He added, “It’s also worth noting that while the FAA will likely be processing multiple eVTOL applications and vehicle types over the next few years, we expect to benefit from undivided attention from ANAC. Our familiarity with these processes, our existing design and flight test infrastructure, and our proven practices give us a high confidence level in our timelines.”

Collaboration key

In addition to taking a different design approach and being able to leverage a parent company’s expertise, Eve also stands apart in its collaboration strategy, developing fleet operations on a partner-by-partner basis. This is very different than the plans announced by some other UAM players, Rottblatt explained, who are consuming capital by placing aircraft on their balance sheets, attempting to build a new airline from scratch, or competing with their customers.

“Instead, we are aligning ourselves with operating partners to establish joint operations in key markets, sharing both revenue and risk,” he said. “Additionally, for the past two years, we have been engaged in multiple market development projects that have allowed us to learn first-hand the requirements for bringing UAM to fruition in different countries. Through these efforts, we’ve established multiple ecosystem partnerships — utility, infrastructure, and regulatory — that we’ll rely on in preparing for initial operations.”

“This collaborative approach,” he added, “will allow us to scale very cost-effectively, rather than trying to build operations by ourselves. We’ll certainly contribute a great deal of expertise in terms of the vehicle, urban operations, and maintenance, while our partners come with the experience of how to scale route networks and serve as the ‘face’ to our passengers. What’s really exciting is that our 18 operating partners — some the biggest names in the industry — embrace this approach. They’re aligned with our vision to chart a course together.”

The road ahead

Eve believes that one of the most important elements required to scale up the UAM industry is community acceptance. The company has already started programs to build trust and knowledge about the value UAM promises to deliver for communities, but Rottblatt recognized there is still a tremendous amount of education, collaboration, and partnership that will be required to achieve acceptance.

“Additionally, it will be necessary to provide an infrastructure dedicated to the UAM market, such as the vertiports where eVTOLs will operate, the distribution of energy for charging batteries and other associated services,” he said. “In this sense, Eve will work with partners who will help make the ecosystem viable. Aside from that, all aspects of eVTOL operations will be developed in conjunction with aviation and transportation regulatory agencies worldwide. We believe Eve is very well positioned in relation to the competition, due to Embraer’s expertise in certification of safe and reliable aircraft for over 50 years.”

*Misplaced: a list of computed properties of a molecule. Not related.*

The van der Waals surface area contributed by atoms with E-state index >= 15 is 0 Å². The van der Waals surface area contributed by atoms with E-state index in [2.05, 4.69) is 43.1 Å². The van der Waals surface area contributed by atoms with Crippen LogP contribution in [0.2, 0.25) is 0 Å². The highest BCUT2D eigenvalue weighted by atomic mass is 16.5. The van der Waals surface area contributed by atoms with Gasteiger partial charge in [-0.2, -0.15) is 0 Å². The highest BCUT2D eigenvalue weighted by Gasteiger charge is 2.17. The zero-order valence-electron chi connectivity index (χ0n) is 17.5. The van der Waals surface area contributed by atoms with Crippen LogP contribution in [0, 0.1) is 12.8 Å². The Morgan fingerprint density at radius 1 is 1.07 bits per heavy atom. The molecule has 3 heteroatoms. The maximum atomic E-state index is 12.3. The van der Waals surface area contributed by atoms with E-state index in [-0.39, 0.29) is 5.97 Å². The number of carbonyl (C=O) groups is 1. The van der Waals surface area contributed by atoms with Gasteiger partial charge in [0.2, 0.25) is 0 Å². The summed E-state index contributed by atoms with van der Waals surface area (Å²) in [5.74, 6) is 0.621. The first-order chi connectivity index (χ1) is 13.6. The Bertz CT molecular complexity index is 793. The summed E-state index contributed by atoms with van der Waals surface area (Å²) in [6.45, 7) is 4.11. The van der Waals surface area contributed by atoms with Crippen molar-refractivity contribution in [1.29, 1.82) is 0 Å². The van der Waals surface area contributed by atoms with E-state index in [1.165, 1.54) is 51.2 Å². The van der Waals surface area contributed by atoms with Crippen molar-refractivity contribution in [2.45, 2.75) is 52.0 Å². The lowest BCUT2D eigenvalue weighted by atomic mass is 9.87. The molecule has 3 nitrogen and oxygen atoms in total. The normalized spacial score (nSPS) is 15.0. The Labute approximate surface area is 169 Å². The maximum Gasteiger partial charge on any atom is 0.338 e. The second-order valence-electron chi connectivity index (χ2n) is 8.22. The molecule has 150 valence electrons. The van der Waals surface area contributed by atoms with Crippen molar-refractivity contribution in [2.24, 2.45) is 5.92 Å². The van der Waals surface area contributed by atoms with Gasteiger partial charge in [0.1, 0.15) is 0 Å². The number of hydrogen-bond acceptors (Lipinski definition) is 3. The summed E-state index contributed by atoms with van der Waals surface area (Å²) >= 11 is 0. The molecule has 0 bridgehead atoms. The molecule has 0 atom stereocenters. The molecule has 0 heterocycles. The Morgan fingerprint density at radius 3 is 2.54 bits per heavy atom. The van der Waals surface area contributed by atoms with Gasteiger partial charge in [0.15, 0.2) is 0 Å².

A summary of Eve’s recent business activities

  • Eve recently partnered with Brazil-based Avantto, which specialized in business aircraft sharing, to develop UAM across Latin America and ordered up to 100 of Eve’s eVTOL aircraft.
  • Also in Brazil, Eve is leading an effort to develop a concept of operations for UAM in Rio de Janeiro. The initiative includes Brazil’s National Civil Aviation Agency (ANAC) and Department of Airspace Control (DECEA), as well as a number of companies in collaboration with Eve: Helisul, Skyports, Flapper, and EDP.
  • Eve also has conditional orders from Australia-based offshore helicopter operator Bristow Group, AzorraRepublic Airways, Skywest, Halo, and Falko Regional Aircraft, among others.
  • Eve is collaborating with Paris-based helicopter booking platform Helipass to deploy eVTOL aircraft across France and elsewhere in Europe as air taxis.
  • In Africa, Eve has signed an agreement with Kenya Airways to develop UAM models through the latter’s subsidiary, Fahari Aviation.
  • Eve has also partnered with the flight booking service Ascent to introduce Eve’s future eVTOL air taxis into Asia-Pacific markets.

Notice a spelling mistake or typo?

Click on the button below to send an email to our team and we will get to it as soon as possible.

Report an error or typo

Have a story idea you would like to suggest?

Click on the button below to send an email to our team and we will get to it as soon as possible.

Suggest a story

Join the Conversation

  1. Avatar for Treena Hein
  2. Avatar for Treena Hein


  1. The configuration is ‘messy’ and prone to flutter as well as assymetrics in pitch and roll if one or more props are inoperative . losing one ducted propeller will create high yaw with very little vertical tail to counter it (twin power failure case ) birdstrike or flockstrike could be catastrophic . needs total redesign . sad that a firm like Embraer with some elegant designs got it so wrong , the ‘candelabra’ approach to VTOL is inevitably a poor choice.

Leave a comment

Your email address will not be published.